Vibration Compensation Technology
Problem: Blurred Images
Certainly everybody knows this problem: The mood of the lighting at dusk is great, the subject in the viewfinder fits perfectly and now you frantically try to keep the camera stable to prevent the blurring of the image.
If you are lucky, the result is fairly sharp. Nevertheless, the danger is big, especially at longer shutter speeds and long focal lengths that you receive an unsharp and blurred picture.
The Solution: Tamron VC
Tamron developed the vibration Compensation ( VC) technology so that, in future you can concentrate completely on your subject and let your creativity run free. This stabilizer formally freezes the picture in the viewfinder and allows you to exactly position and control the image in the viewfinder. With the VC stabilizer you win up to four stops more leeway to achieve optimum handheld results at longer focal lengths or with little light. You can also use the stabilizer to pan directly without changing the mode.
Tamron vibration Compensation - experience the wow-effect.
A blurred image results on the image plane and as a result of camera vibrations. Gyro sensors sense the respective vibrations and pass the data to the microprocessor, which in turn calculates the angle of rotation and passes on control commands to the driving unit which shifts the element VC opposite to the direction of the vibration. ( VC Scheme)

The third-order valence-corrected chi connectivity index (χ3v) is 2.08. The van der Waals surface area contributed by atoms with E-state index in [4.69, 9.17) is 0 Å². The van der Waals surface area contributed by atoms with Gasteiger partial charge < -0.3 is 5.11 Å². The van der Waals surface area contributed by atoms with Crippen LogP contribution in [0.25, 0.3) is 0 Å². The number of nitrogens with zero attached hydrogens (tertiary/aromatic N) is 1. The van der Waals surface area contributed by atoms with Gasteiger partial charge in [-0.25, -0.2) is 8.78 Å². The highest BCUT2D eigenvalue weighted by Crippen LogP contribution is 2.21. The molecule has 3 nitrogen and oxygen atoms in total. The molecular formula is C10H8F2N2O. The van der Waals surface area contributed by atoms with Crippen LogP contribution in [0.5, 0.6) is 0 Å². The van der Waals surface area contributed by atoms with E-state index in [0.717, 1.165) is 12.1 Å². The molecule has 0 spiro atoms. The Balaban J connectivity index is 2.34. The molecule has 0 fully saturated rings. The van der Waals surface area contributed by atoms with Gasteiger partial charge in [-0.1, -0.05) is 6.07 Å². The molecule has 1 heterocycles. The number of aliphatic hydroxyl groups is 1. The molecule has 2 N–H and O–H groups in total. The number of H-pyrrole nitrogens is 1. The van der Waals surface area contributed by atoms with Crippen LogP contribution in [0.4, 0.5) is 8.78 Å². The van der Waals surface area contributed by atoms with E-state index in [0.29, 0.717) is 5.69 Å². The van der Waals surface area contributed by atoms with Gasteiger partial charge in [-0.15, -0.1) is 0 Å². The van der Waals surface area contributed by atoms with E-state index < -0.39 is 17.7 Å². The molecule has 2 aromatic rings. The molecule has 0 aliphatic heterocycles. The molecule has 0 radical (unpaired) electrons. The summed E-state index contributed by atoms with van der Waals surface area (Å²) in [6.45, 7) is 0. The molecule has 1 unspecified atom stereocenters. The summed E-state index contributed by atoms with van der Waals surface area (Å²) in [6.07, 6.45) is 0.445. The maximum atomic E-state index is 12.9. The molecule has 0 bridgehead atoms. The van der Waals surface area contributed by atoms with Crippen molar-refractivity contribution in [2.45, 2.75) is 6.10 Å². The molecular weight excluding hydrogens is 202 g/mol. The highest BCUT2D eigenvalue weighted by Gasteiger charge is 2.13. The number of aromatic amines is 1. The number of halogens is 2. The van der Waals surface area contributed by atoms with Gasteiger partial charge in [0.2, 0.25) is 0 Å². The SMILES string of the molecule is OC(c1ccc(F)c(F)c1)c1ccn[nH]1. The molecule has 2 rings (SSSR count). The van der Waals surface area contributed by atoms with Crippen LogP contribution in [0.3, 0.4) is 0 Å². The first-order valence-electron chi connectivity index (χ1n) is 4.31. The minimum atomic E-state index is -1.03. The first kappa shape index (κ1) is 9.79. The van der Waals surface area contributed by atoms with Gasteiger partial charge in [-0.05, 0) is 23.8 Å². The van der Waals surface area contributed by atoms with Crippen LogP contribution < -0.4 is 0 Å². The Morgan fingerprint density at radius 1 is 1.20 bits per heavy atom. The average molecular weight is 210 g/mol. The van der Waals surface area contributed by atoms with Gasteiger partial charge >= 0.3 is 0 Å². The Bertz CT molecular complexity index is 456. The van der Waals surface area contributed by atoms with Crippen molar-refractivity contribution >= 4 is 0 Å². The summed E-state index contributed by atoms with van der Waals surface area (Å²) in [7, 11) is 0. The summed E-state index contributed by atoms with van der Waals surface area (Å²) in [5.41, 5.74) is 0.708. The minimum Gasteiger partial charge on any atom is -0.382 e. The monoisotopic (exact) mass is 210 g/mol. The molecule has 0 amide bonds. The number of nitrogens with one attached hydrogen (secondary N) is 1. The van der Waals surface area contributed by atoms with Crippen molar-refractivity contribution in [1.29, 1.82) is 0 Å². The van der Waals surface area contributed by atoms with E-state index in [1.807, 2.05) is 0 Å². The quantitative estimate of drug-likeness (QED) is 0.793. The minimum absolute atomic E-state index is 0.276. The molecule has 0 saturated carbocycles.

The Tamron Vibration Compensation mechanism employs a three-coil system in which three driving coils move internal optical components within the VC lens electromagnetically, based on signals originating from three steel ball bearings. Since the VC compensating lens elements are held in place solely by contact with these bearings, smooth, virtually frictionless movement is assured, providing stabilized viewfinder images and excellent tracking performance characteristic of VC lenses. (The system works at a speed of 4000Hz, meaning that a correction is performed 4000 times a second). Moreover, since the VC lens elements move parallel to the image plane via electronic control alone, the mechanical structure is simplified, and the lens is more compact.